Insurance companies in the U.S. are increasingly using data brokers, which purchase, sell, collect and analyse big data, and develop related products (for example, by integrating data from social media). Data brokers do not have a direct relationship with the individuals from whom the data originates, which can raise privacy and transparency concerns (see publication in this regard by the U.S. Federal Trade Commission (“FTC”), here, and by the Privacy Commissioner of Canada, here).

The FIO called on state insurance regulators to specifically enforce state and federal legal requirements that are applicable to use of big data by insurers. The Report further highlights significant legislative and regulatory gaps in the U.S.

Cyber Risk

Insurance companies maintain vast databases of personal information regarding past, present and potential consumers. The use of big data, as well as increased use of outsourcing by insurers, can lead to significantly larger cybersecurity risk.

U.S. state insurance regulators have been cooperating on several regulatory initiatives, in order to set a mandatory cybersecurity standard for insurance companies. These initiatives include the Cyber Security Task Force and  the Insurance Data Security Model Law (IDSML), which is not yet finalized. Of special note are the Cybersecurity Requirements for Financial Services Companies, issued by the New York State Department of Financial Services (“DFS“), which came into effect on March 1, 2017.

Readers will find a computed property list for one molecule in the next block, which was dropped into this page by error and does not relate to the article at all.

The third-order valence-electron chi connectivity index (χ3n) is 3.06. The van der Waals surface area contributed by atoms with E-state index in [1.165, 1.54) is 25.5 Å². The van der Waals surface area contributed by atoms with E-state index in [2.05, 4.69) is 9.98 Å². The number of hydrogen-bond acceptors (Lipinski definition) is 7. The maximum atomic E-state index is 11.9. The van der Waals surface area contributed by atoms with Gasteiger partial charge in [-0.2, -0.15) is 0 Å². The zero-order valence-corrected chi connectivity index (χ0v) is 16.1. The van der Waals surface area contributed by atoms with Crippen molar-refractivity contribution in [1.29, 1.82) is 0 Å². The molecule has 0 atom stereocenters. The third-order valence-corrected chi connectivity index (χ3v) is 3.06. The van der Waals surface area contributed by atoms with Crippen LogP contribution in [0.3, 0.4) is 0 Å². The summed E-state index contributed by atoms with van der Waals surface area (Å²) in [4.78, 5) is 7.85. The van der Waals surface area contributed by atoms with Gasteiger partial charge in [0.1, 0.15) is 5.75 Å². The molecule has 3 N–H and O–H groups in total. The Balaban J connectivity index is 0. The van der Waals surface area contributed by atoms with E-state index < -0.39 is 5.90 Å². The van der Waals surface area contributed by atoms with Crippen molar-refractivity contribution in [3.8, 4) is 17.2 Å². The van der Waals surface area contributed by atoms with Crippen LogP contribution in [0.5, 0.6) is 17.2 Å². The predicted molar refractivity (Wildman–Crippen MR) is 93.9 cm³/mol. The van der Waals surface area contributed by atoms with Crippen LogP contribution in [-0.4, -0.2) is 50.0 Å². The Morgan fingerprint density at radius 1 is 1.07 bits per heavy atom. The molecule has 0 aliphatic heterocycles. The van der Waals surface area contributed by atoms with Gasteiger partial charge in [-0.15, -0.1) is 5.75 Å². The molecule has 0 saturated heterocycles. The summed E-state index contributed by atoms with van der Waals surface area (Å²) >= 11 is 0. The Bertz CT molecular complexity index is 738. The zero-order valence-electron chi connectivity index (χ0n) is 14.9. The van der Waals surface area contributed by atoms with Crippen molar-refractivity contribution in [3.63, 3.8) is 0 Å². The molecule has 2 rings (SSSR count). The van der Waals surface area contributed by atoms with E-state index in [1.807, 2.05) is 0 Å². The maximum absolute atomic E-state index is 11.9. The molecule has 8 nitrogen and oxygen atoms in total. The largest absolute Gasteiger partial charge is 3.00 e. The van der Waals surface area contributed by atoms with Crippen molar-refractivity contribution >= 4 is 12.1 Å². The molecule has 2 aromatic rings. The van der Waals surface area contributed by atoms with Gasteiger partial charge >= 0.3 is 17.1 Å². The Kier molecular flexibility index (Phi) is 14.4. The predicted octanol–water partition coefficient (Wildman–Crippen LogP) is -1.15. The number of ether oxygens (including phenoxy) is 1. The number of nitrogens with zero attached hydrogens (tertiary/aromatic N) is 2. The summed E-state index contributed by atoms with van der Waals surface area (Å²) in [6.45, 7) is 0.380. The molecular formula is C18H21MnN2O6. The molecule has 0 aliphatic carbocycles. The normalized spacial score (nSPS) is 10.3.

The FIO encourages insurers to adopt cybersecurity strategies based on best practices guidelines, such as the Framework for Improving Critical Infrastructure Cybersecurity, published by the National Institute for Standards and Technology. At the same time the FIO is pressing on state regulators to promote increased cybersecurity and data protection awareness among insurance companies, through new legislation and regulations, cybersecurity training and hiring, and frequent cybersecurity examinations.


Protection of insurance consumers is critical to the functioning of a stable and fair insurance marketplace. Technology and big data, in particular, have enabled growth and development of traditional insurance products. In fact, big data is often at the core of InsurTech products. Regulators are catching up with such advancements, and have identified what they see as regulatory gaps. Insurers that sell insurance, through traditional and technology-enabled channels, should consider anticipated regulatory requirements, when developing new products, and be prepared to address new regulatory standards.